Concentration Risk under the IFPR

17 November 2021 | Michael Chambers

Under the Investment Firms Prudential Regime, or IFPR for short, investment firms have obligations in respect of concentration risk, geared towards to levels of exposure on their balance sheet and the types of activity they conduct.

All investment firms, whether SNI or non-SNI, are required to monitor their potential for concentrated exposures to single or related counterparties.  These can include exposures in a trading book, assets outside a trading book (for example trade debtors), cash deposits, the sources of an investment firm’s earnings, off-balance sheet items as well as client money and assets.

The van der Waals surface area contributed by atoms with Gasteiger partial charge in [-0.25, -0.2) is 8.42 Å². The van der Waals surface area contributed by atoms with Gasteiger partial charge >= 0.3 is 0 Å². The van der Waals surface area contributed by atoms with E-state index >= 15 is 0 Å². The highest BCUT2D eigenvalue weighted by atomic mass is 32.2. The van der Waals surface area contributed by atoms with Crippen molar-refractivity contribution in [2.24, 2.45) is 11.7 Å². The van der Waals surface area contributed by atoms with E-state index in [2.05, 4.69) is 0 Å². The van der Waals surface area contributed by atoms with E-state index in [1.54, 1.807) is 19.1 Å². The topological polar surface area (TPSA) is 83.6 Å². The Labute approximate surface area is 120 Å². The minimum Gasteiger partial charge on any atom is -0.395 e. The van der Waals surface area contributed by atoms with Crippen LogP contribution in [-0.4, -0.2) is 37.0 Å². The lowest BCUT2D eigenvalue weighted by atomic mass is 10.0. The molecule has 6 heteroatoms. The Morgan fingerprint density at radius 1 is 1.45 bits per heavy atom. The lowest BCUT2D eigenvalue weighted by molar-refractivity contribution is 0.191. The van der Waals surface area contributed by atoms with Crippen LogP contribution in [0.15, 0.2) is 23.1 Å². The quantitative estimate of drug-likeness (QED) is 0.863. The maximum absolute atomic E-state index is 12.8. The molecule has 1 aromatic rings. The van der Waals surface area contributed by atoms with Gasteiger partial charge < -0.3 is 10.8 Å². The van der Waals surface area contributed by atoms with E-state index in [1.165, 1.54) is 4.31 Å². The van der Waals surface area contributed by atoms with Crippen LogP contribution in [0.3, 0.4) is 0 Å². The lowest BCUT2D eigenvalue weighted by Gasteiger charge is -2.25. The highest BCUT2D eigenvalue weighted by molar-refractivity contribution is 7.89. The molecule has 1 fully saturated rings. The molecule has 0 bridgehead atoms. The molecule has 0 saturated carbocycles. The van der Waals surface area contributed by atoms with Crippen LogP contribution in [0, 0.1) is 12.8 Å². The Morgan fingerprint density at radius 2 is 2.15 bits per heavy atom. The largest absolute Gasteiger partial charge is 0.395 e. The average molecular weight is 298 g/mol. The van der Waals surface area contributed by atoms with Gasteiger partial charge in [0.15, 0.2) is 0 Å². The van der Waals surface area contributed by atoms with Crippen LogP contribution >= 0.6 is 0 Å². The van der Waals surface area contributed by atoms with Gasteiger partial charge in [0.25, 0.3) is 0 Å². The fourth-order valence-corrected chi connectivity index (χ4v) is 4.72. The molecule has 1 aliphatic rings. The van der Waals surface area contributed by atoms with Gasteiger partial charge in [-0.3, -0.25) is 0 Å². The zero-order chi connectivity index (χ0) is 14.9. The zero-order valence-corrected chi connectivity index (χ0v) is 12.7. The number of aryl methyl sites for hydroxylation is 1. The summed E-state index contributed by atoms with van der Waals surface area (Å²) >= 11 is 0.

Non-SNI firms are required to report quarterly on large exposures and also notify the regulator when such exposures exceed defined limits.  In most circumstances, intra-group exposures are exempt from this requirement but firms need to be sure their intra-group exposures meet the defined criteria.

The “soft limit” is set at 25% of a firm’s capital resources.  Should such an exposure exceed this level a firm must notify the FCA with the details.  There are also two “hard limits” for trading book firms which, if breached, require an FCA notification detailing remedial action and new preventative controls.

Trading book firms are required to calculate and hold a concentration risk K-factor (known as K-CON) to safeguard against risks posed by excessive large exposures.

Firms should ensure they have transparency on their exposures, particularly to groups of connected counterparties.  Setting up the appropriate mechanisms to gather, process and monitor the data is key to ensuring efficient monitoring and timely notifications if needed.

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